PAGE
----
…continued from “step two“
1. Fish choice in general
2. Fish Size and numbers
3. Releasing the fish
4. Community Tanks in General
5. Good fish first
6. Easy mistakes and bad advice
7. Let’s Talk Fish
Picking the right tropical fish to keep is important.
The usual way of choosing fish to place in a community aquarium is to include fish and plant species that have similar needs.
This means, make sure your community has fish that enjoy the same pH hardness and temperament as the other inhabitants. Don’t put small fish with others that will make a meal of them unless you want just a few fat well-fed big fish.
You also want to have the fish inhabit different layers or regions of the tank. You want a fish selection that will include bottom, middle and top swellers. These can consist of lively or sedate fish, night or day dwellers, large and small, just about anything, remembering that they all must fit into the basic definition of “community”.
Remember that not all big fish are going to eat little ones and not all little fish will remain little and may well grow up to have a different behaviour pattern when they get bigger.
My nephew had a few little angels that used to be terrified by other fish and hide. One day he noticed them sailing large and sedately around the tank swallowing the little ones every now and again. It was at this point he stopped wondering where the Neons were going.
2. Fish Size and Numbers
The first question you must ask yourself is, how many fish can my tank support?
Sounds like an easy question, but it is one that can cause a lot of argument because it depends on the fish species, filtration and your management of your tank.
The general rule of thumb for fish capacity is about 1cm fish length per litre of actual water in the tank. (1 inch per gallon). This is why I always use a bucket to fill my tank because depending on how much gravel, rock and wood you have in your tank determines the amount of water you eventually get into the tank. Also remember that one cm fish that grow to six cm must be counted as the full six cm to begin withl. So find out the full grown size of the purchase.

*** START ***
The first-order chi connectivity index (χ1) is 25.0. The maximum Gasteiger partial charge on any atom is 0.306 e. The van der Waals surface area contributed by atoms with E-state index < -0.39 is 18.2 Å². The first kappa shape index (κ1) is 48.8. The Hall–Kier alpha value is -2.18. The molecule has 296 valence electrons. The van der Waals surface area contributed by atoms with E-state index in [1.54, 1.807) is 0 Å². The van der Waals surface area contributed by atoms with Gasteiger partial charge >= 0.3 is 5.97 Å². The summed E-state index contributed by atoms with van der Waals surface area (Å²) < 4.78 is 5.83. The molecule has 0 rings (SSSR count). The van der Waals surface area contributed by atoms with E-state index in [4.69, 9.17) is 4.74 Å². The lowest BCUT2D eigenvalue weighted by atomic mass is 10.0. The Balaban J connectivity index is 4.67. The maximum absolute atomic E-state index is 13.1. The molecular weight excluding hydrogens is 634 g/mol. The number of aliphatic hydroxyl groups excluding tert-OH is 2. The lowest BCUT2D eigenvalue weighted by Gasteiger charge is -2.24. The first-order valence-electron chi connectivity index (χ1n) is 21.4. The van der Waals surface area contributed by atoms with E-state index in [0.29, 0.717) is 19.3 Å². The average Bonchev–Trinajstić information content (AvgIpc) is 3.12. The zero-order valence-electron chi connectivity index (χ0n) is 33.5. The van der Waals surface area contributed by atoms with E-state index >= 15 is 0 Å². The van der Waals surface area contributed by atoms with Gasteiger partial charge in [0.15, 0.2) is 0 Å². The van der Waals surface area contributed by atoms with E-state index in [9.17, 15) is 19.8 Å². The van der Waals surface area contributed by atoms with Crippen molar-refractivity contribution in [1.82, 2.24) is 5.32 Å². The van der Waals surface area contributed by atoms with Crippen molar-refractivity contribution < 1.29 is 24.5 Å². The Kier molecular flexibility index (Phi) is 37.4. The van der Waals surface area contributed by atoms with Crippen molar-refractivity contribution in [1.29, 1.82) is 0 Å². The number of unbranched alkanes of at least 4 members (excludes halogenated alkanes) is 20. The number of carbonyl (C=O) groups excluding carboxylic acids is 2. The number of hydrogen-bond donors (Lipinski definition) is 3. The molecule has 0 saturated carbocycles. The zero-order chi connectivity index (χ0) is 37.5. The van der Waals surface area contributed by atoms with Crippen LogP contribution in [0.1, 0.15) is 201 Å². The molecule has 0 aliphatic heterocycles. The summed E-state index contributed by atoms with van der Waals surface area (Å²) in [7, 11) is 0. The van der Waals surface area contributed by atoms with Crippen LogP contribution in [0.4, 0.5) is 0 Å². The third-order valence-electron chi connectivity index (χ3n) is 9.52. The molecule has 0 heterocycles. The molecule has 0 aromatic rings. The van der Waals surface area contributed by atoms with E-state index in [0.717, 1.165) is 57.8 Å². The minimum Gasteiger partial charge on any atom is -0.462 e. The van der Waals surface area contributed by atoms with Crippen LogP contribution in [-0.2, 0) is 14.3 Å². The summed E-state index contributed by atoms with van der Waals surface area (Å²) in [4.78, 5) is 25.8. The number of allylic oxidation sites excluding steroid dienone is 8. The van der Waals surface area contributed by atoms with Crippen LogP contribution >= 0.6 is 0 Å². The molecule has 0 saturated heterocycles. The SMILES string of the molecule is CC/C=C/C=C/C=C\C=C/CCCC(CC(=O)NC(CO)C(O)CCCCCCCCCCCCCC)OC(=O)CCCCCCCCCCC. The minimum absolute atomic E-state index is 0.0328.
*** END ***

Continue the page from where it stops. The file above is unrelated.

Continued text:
3. Releasing the fish
Before buying the fish, watch them swimming in the tanks at the pet shop to make sure they have no diseases, that their fins are wide open and they are swimming actively. Diseases and parasites are very common in dealer’s tanks so it is very important to be aware of what some diseases look like, check through the tanks to be sure of the general quality of the dealer’s stock and how well the tanks are cared for.
When you finally purchase fish they will be in a plastic bag filled with air.
You don’t want to add them directly into the tank. Due to temperature and pH differences it is wise to float the bag for about twenty minutes to let the temperatures equalise.; Once this is done, you can open the bag and over the course of the next hour slowly add some of your tank water to the bag. This will allow the fish to adjust to any differences in water. OK, now to add the fish, you don’t want to just dump them in; its a better idea to net them out carefully and release them to the tank that way.
4. community tanks in general